A decision is expected soon in a case challenging the FDA's approval of mifepristone, a drug commonly used to induce abortions.
Getting abortion medication online is easier than ever thanks to regulatory changes. The practice is pushing the boundaries of the traditional doctor-patient relationship.
Changes by the FDA mean patients won't have to schedule in-person exams to get a prescription. That opens the door for more pharmacies to provide the medication. But not everyone will have access.
The move is a direct response to the Supreme Court's overturning of Roe v. Wade. Though Barnard is in New York, where abortion access hasn't been restricted, the college wants to be prepared.
Police say that in Facebook messages they've obtained, Jessica Burgess tells her 17-year-old daughter that she has abortion pills to end her 24-week pregnancy. They're both charged with felonies.
Pharmacists refusing to fill prescriptions for medications used for abortion could be violating civil rights law. The meds are also used to treat miscarriages, arthritis and ulcers.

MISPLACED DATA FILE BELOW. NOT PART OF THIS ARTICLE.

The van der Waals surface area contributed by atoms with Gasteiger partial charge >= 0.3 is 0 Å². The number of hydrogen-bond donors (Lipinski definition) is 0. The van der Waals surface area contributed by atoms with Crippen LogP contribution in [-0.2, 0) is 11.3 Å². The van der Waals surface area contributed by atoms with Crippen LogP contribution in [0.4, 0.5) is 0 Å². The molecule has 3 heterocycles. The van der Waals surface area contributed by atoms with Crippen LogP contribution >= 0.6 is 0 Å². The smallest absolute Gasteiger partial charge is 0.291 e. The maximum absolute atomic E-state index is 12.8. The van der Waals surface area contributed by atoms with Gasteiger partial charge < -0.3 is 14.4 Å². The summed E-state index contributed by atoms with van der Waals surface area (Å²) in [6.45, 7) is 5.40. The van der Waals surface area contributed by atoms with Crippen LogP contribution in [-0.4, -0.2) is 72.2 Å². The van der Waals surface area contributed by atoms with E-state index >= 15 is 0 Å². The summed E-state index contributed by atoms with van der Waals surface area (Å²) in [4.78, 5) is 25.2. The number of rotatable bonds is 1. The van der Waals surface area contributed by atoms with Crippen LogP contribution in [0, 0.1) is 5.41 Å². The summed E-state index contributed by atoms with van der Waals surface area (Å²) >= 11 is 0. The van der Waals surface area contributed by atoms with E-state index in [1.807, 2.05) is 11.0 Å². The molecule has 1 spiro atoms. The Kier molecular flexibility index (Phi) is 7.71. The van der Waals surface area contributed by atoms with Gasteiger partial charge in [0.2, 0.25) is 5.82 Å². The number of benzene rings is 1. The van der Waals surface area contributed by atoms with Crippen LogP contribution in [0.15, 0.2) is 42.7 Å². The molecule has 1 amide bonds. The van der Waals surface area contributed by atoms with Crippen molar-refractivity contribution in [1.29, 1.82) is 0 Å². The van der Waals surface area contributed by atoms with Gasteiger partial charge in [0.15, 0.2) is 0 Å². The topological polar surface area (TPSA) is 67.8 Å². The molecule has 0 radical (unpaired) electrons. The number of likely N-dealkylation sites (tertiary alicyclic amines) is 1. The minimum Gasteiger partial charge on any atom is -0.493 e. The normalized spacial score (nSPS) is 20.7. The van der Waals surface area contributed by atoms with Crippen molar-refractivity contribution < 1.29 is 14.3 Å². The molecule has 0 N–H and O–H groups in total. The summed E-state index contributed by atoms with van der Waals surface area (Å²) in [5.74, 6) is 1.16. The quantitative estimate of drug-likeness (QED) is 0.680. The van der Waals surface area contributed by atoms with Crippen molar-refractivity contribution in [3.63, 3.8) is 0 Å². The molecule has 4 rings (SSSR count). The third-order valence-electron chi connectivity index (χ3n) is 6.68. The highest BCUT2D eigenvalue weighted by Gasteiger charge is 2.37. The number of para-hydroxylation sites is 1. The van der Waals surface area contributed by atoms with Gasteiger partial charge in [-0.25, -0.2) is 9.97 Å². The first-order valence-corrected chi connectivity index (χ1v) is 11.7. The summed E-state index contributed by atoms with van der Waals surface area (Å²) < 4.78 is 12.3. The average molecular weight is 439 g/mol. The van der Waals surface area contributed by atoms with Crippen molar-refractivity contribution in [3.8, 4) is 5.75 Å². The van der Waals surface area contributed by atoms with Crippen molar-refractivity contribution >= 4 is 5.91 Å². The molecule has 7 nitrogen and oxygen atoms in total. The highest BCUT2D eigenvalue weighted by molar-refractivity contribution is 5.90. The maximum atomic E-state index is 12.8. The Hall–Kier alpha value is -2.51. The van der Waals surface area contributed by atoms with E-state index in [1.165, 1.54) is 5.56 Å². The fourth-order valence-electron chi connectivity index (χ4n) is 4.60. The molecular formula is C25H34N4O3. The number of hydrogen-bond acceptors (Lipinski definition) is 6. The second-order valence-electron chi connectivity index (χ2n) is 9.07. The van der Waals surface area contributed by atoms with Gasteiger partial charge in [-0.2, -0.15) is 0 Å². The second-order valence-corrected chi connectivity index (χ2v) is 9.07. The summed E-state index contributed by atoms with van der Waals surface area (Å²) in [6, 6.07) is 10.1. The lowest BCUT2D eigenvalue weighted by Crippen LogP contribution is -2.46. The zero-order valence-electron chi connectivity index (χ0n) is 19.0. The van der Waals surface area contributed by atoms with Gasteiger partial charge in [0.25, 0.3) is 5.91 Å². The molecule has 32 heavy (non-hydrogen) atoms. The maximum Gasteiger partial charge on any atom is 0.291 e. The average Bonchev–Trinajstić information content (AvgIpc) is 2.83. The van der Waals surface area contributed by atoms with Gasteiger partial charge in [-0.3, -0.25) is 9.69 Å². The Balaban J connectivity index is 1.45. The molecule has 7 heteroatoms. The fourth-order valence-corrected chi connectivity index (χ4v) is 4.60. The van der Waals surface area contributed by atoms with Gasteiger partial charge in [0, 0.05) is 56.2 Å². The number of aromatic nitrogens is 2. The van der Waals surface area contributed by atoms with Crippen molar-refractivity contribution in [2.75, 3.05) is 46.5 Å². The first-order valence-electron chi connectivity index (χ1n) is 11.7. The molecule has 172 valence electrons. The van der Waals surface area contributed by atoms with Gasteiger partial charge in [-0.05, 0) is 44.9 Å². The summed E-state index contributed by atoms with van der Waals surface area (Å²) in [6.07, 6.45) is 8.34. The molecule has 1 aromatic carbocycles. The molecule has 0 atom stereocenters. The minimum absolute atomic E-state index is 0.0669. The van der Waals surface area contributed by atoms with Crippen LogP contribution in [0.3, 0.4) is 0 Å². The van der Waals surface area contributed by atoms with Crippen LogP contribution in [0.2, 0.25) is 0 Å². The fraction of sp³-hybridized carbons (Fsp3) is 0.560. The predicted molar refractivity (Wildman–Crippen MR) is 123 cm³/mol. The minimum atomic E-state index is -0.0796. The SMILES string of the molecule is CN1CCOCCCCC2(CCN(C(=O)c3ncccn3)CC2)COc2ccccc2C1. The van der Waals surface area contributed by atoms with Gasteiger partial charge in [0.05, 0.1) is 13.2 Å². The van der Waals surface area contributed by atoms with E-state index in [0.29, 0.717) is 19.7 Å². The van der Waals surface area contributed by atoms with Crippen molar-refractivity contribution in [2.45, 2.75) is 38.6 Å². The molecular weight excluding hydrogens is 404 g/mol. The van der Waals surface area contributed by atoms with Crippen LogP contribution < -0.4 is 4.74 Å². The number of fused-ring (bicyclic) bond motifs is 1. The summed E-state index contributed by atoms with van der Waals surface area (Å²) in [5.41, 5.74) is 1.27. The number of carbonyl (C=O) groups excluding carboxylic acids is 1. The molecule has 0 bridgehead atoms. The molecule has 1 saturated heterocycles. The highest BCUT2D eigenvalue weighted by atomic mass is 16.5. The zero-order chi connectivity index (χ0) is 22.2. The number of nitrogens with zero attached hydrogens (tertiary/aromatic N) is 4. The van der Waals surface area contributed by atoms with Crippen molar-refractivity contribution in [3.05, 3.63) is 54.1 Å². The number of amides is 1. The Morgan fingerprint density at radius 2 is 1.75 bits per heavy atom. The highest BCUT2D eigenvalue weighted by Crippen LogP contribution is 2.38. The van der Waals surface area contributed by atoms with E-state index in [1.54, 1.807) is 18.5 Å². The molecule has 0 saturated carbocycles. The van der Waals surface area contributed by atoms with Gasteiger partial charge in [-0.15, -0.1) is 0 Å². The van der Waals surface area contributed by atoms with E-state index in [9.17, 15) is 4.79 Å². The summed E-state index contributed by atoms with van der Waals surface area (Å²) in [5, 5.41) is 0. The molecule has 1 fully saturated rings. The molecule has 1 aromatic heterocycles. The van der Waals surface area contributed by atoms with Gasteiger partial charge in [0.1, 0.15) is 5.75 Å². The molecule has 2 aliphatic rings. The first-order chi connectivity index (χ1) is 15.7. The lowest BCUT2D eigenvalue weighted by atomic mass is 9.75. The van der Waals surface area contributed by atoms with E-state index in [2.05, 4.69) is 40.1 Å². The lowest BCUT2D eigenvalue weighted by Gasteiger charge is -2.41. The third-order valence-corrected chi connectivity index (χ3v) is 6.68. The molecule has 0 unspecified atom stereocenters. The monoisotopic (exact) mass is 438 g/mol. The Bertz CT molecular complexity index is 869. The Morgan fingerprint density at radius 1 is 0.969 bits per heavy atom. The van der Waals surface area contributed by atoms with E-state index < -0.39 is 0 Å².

With Roe v. Wade overturned, Senate Democrats want Biden to use presidential power to ease abortion access and protect those who seek the procedures. But he has limited options.
Some state lawmakers are working to deter residents from seeking abortions elsewhere, or to punish those who help them do so. Delivery of abortion medication by mail could become another battleground.
As access to abortion in clinics becomes limited across much of the country, many patients are turning to abortion pills. And conservative state lawmakers are taking notice.
As the Supreme Court considers a case that could overturn Roe v. Wade, Texas enacted a new law imposing criminal penalties for those who prescribe medication abortions via telehealth or the mail.